What do you do when you finally get through a really tough situation or problem?  You post it on Facebook.  You send out a few happy Emails or text messages.  You make a few phone calls.  You tell all your family and friends how you made it through.  And if you’re happy enough, sometimes you find yourself even telling strangers too.

John the Baptist was dishing out the greatest advice people could ever receive.  “Look to the Lamb” he told people, including his own disciples.  One of those disciples we heard about today was named Andrew.  Andrew was so intrigued about the Lamb of God that he followed after him.  He asked Jesus where he was staying and spent the day with him.  Andrew was so overjoyed that he ran to find his brother and tell him, We have found the Messiah.”  You might know that brother.  His name is Peter.  Both Andrew and Peter then became Jesus’ disciples.

This is the joy of Jesus.  When you know the answer to all of life’s biggest problems—especially our eternal problem of sin—you just have to tell someone.  What did John the Baptist do when he finally realized Jesus was the one he was preparing the way for?  Every time he saw Jesus he pointed and said, Look, the Lamb of God!”  What did Andrew do when he realized Jesus was the Messiah they had been waiting for?  He ran to find his brother to point him in the right direction to see the Lamb.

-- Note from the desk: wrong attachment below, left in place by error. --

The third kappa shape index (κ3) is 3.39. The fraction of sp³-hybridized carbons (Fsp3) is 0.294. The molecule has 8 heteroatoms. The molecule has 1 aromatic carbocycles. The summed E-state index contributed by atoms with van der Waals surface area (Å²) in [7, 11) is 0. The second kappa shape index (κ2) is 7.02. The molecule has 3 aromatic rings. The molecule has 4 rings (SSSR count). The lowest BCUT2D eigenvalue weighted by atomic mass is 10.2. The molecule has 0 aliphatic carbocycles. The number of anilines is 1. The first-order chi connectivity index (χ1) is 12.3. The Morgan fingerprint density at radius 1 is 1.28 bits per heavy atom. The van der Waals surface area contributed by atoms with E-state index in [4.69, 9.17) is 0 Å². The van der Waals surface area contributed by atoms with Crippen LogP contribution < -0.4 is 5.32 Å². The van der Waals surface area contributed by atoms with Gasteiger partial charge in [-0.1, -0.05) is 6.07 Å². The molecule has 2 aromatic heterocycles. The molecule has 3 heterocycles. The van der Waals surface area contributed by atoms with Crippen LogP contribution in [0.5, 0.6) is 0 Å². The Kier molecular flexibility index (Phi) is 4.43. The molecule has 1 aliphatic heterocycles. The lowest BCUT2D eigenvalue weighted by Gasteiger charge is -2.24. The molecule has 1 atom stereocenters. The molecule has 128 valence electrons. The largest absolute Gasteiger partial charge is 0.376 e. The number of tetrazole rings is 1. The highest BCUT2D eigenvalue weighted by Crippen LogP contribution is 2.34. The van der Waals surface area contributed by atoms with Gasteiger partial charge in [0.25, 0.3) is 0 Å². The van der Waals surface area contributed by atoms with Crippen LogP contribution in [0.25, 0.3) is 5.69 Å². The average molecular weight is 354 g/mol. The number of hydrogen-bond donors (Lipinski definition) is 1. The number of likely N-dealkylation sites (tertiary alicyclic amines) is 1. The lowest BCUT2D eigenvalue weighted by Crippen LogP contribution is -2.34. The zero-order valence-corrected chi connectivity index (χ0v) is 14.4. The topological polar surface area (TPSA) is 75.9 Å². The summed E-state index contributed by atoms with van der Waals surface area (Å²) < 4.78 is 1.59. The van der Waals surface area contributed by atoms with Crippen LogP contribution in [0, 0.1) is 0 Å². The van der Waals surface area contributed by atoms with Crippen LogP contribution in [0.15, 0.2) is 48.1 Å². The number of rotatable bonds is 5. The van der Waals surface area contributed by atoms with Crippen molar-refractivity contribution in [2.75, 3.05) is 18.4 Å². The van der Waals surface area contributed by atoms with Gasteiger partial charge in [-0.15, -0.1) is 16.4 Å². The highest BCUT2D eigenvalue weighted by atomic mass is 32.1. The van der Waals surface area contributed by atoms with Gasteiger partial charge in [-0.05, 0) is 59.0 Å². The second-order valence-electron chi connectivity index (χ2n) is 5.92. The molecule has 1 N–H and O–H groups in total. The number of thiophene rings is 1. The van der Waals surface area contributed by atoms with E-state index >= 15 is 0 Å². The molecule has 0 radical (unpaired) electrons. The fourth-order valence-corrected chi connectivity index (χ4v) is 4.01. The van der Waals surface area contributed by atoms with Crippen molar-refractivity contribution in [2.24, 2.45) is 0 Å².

This is what we do too.  We go to our neighbor who is never happy and always grumpy and Point to the Lamb.  We take a minute at lunch to catch our coworker who looks flattened by a freight train and we Point to the Lamb.  We gently take aside our family member caught in sin and we Point to the Lamb.  We live every moment of our life so that our words and our actions are like one giant neon arrow that points to the Lamb.


I actually tried it yesterday.  I went on Google and I searched.  I tried: “I am angry.”  Then, “I am frustrated.”  Then, “I am addicted.”  Then, “I am sad.”  Then, “I am depressed.”  Then, “I am guilty.”  Then, “I need help.”

There were billions of answers available to me in a fraction of a second—except the one answer that really matters and that really can and will help.  The answer is so simple.  It’s almost staring us in the face.  It’s even free.  John knew it.  He shares the answer today.  Look to the Lamb!

Now you know the answer.  Follow his advice.  Look to the Lamb of God every day.  Then, with sins forgiven, with peace restored, and with heaven promised, Point to the Lamb, that others may see the answer too.  It’s the Lamb of God, who takes away the sin of the world.


Christ the King Lutheran Church and School is a Christian church and Christian school / private school located in Palm Coast, FL.

Christ the King Church and School

5625 N. US HWY 1

Palm Coast, FL 32164


About Pastor Phil Huebner

Pastor. Missionary. Principal. Husband. Father. Serving in love as each.

Posted on January 19, 2014, in Church, Sermons and tagged , , , , , , , , , , , , , , , , , , , , , . Bookmark the permalink. Leave a comment.